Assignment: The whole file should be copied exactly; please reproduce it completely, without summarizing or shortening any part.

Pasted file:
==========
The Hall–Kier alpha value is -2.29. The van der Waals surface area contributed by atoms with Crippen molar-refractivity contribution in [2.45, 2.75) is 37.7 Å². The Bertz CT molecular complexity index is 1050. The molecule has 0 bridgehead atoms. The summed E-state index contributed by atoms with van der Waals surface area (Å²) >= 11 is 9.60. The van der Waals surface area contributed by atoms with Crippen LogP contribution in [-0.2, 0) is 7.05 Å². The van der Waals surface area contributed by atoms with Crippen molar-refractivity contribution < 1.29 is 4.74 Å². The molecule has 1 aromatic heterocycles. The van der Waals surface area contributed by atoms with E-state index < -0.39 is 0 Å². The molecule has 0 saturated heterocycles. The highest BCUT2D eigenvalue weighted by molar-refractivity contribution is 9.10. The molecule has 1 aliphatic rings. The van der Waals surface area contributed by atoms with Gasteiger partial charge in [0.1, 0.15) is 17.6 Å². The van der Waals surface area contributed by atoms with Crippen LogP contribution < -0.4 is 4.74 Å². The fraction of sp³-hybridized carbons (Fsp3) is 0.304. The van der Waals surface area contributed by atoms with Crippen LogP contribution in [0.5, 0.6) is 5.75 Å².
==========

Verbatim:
The Hall–Kier alpha value is -2.29. The van der Waals surface area contributed by atoms with Crippen molar-refractivity contribution in [2.45, 2.75) is 37.7 Å². The Bertz CT molecular complexity index is 1050. The molecule has 0 bridgehead atoms. The summed E-state index contributed by atoms with van der Waals surface area (Å²) >= 11 is 9.60. The van der Waals surface area contributed by atoms with Crippen LogP contribution in [-0.2, 0) is 7.05 Å². The van der Waals surface area contributed by atoms with Crippen molar-refractivity contribution < 1.29 is 4.74 Å². The molecule has 1 aromatic heterocycles. The van der Waals surface area contributed by atoms with E-state index < -0.39 is 0 Å². The molecule has 0 saturated heterocycles. The highest BCUT2D eigenvalue weighted by molar-refractivity contribution is 9.10. The molecule has 1 aliphatic rings. The van der Waals surface area contributed by atoms with Gasteiger partial charge in [0.1, 0.15) is 17.6 Å². The van der Waals surface area contributed by atoms with Crippen LogP contribution < -0.4 is 4.74 Å². The fraction of sp³-hybridized carbons (Fsp3) is 0.304. The van der Waals surface area contributed by atoms with Crippen LogP contribution in [0.5, 0.6) is 5.75 Å².